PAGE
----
Schlyne | Jun 23, 2014 |
This review was written for LibraryThing Early Reviewers.
I received this book through the Early Reviewer program. I decided not to just pick it up and read it but instead decided to read the entire series in order first. I'm very glad I did. This is not the sort of series you can jump around in. Each book builds upon the previous one, with consequences from earlier actions affecting not only the individuals but the overall course of the plot.

The characters are multi-layered and complex. They grow, they evolve, they make a LOT of mistakes, and then they have to live with those mistakes and, where possible, right wrongs done or at least try to mitigate the unfortunate fallout. But that isn't always possible. Sometimes you just have to accept.

The world is well-drawn and with many hidden, or little-understood or long-forgotten complexities. It's a fantasy world, but one with tightly drawn rules and when something surprises you, you can remember, far back in a previous book, there was a hint of this to come.

If you love fantasy, love your characters tricksy and smart, determined, sometimes nefarious, and you love a world you have to work at to get a grasp on, then this is a series for you.

Me, I'm loving it. ( )
  majkia | Oct 10, 2013 |
This review was written for LibraryThing Early Reviewers.
Reading this book had me worried, because it's been a while since I'd read anything in this series AND I hadn't read books in between Curse of the Mistwraith/Ships of Merior/Fugitive Prince and this one... So needless to say, everything here was really only vaguely familiar.

Reading the first chapter made me remember why I had mixed feelings about the books a long time ago (and why they took me an inordinate amount of time to read)—Wurts very much enjoys the use of convoluted sentence structures, long sentences, and adjectives. This was fine while the story was building, but in the various battle scenes I found myself skimming ahead because reading these long, twisting sentences was slowing down the scene.

Throughout the book, I didn't feel as "left behind" as I think I could have, but there were surely things that would have made more sense or become richer in meaning had I not skipped from the beginning of the series to the end. There were quite a few references that I had to leave behind because I just didn't understand them, and while I feel okay doing that every so often, I realize other readers may not feel the same.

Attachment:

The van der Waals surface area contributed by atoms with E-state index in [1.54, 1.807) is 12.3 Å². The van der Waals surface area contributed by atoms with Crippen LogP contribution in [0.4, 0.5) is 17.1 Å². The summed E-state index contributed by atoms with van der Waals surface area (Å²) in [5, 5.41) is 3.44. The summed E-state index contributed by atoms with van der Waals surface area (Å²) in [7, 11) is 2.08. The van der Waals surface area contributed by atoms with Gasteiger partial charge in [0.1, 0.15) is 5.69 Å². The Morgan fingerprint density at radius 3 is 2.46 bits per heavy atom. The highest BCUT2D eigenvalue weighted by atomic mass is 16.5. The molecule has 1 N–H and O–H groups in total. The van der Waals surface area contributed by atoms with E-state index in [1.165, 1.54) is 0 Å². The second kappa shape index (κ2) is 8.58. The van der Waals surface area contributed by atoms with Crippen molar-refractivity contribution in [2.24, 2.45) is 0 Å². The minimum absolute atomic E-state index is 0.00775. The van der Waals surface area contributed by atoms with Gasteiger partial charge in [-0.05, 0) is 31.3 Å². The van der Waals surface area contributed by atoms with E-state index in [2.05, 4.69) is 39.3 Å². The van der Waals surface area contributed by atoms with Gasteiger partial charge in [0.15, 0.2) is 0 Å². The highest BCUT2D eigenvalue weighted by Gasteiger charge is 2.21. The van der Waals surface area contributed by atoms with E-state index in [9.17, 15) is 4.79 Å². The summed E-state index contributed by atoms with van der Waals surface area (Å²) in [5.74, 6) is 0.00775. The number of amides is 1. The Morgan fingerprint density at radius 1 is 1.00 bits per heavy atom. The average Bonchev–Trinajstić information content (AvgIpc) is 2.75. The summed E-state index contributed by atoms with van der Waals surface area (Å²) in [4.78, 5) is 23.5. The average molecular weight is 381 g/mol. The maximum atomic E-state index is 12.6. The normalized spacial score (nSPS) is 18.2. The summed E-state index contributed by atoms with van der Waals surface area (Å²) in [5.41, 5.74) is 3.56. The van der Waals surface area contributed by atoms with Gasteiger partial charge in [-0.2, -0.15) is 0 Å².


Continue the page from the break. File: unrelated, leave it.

What I really admired about the book is that instead of turning me off the series (for various reasons—too difficult to read quickly, the typeset is too small, I've missed a lot in between the last of these books that I've read and this one, and so forth), reading this book made me really want to go back and get caught up. I enjoyed the multifaceted characters, and I really enjoy series where a set of characters are developed over the course of thousands of pages. This is certainly an intriguing read, and at some point I'll get my hands on the rest of the books to have it all make sense! ( )
  raistlinsshadow | Apr 13, 2013 |
This review was written for LibraryThing Early Reviewers.
There is a chance that I would have a different opinion if I had read the earlier books in the series, but I found Initiate's Trial impossible to read and eventually just gave up. The prose is simultaneously dull and confused, the story choppy and difficult to follow. I don't mind stories that take a few liberties with verbosity, but this particular book went too far. ( )
  koboldninja.5 | Feb 12, 2013 |
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For Abner Stein
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I. Imprisoned

All of his days began the same way.
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Half-brothers Arithon and Lysaer were laid under a curse of lifelong enmity when they defeated the Mistwraith and freed the world of Athera. Now Arithon has been magically imprisoned, his memories removed. He must spend 150 years fighting the vicious wraiths that threaten Athera.… (more)